In the middle of stripping beds and collecting a week’s worth of worn socks from the floor, I answered the phone, balancing a pile of crumpled dirty sheets on my hip. It was after I said hello that my brain synapses connected the first three digits on the screen.
I realized that I ran from the bedroom to the kitchen to answer a sales call. When the male voice on the line said he was with Go Daddy, I was apprehensive, then relieved.
Two days earlier, while scrolling through middle of the night emails, trying to wake myself up from my cozy spot in bed, I noticed I’d been charged for renewals of services for my website, services I’d never used in the first place. And then I forgot about it.
I assumed the call was a follow up sales tactic, but I was wrong.
Bernard was actually calling to fix it. I quickly warmed up to his serious business voice infused with humor and startling honesty. At the end of our conversation I told him that I really don’t want all the domains I own, I just want a web address that’s my name.
“Let me check on it, maybe it’s available now,” he said traveling down a new tributary in our rambling exchange.
A few minutes later he told me what I already knew with added details. Two people are squatting on versions of my name and one of them is named Cheryl with a C. Go figure.
It was the first time it ever occurred to me that someone would be shrewd enough to buy up common names in order to make a profit.
I laid the heap of sheets down on my kitchen table when Bernard started down a haunt of storytelling that made me laugh and forget this was supposed to be a sales call.
It turns out that a few years ago, a forward thinking businessman bought the domain, 21st Century Fox, and 20th Century Fox has been trying to obtain it ever since. The last response to an offer of $700,000 by the movie making operation for the domain was this: “It isn’t enough of a lifestyle change.”
While in a debate over money, the people at 20th Century Fox pointed out that acceptance of that kind of money would mean retirement on the beach.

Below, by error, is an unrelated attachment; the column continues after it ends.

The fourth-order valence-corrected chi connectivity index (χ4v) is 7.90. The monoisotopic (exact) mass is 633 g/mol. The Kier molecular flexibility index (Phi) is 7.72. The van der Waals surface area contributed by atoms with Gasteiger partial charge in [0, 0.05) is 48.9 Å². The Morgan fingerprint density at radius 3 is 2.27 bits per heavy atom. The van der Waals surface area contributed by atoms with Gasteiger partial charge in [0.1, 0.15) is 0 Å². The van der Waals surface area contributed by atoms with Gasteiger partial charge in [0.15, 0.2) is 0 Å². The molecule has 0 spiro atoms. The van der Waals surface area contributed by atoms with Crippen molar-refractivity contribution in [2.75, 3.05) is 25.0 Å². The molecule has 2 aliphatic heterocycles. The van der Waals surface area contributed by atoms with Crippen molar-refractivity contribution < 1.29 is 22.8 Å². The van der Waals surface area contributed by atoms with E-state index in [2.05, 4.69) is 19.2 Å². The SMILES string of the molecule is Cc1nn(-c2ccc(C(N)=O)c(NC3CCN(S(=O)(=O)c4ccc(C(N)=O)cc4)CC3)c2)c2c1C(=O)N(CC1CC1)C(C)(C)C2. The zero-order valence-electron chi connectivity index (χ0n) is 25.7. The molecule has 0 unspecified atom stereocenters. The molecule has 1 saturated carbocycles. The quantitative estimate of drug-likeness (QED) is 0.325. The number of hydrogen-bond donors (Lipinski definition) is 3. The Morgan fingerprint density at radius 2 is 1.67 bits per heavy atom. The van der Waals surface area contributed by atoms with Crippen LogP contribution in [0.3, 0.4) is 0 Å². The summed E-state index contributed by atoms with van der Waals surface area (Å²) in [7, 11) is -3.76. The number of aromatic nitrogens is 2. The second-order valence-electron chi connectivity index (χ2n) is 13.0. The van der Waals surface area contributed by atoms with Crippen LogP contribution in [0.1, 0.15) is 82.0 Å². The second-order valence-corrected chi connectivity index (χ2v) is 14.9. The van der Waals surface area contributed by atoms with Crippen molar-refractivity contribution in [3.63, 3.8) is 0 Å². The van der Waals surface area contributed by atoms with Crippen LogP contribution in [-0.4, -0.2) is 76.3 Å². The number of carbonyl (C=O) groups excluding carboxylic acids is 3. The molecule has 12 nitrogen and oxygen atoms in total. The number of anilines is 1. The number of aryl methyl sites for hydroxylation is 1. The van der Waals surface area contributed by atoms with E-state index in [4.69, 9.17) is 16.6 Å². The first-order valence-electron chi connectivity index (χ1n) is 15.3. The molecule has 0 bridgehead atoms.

The savvy businessman responded by holding up his phone to the sound of crashing waves and said, “I already live at the beach.”
Bernard joked, “I guess he’s holding on to that golden ticket for another 87 years.”
Yesterday while H sat at the bar in the kitchen, I stirred a pot of curry simmering on the stove and we debated the pros and cons of new Twitter handles. We discovered that most of the ones we brilliantly came up with were also the ideas of someone else last week, or five years ago. Many of those feeds boasted five followers and a couple of tweets.
They were squatting on the names and not using them.
I thought about the interview I watched on television recently with Author, Marisha Pessl. My brain did a flip when I learned that she was offered $615,000 for her first novel, Special Topics in Calamity Physics, at age twenty-seven. I’m still reeling from the reality of that juxtaposition with authors I know who barely make a living on their marvelous, inspired books.
That amount of money was obviously life changing enough for her.
Somehow, that random sales call morphed into a modern day version of the parable of the talents. He gives platforms, domains, handles, status updates, pins, and images as an investment. When He asks what you did with them, how will you answer?
Because no one owns your name but God.
Linking with Kristen for Out of the Blue.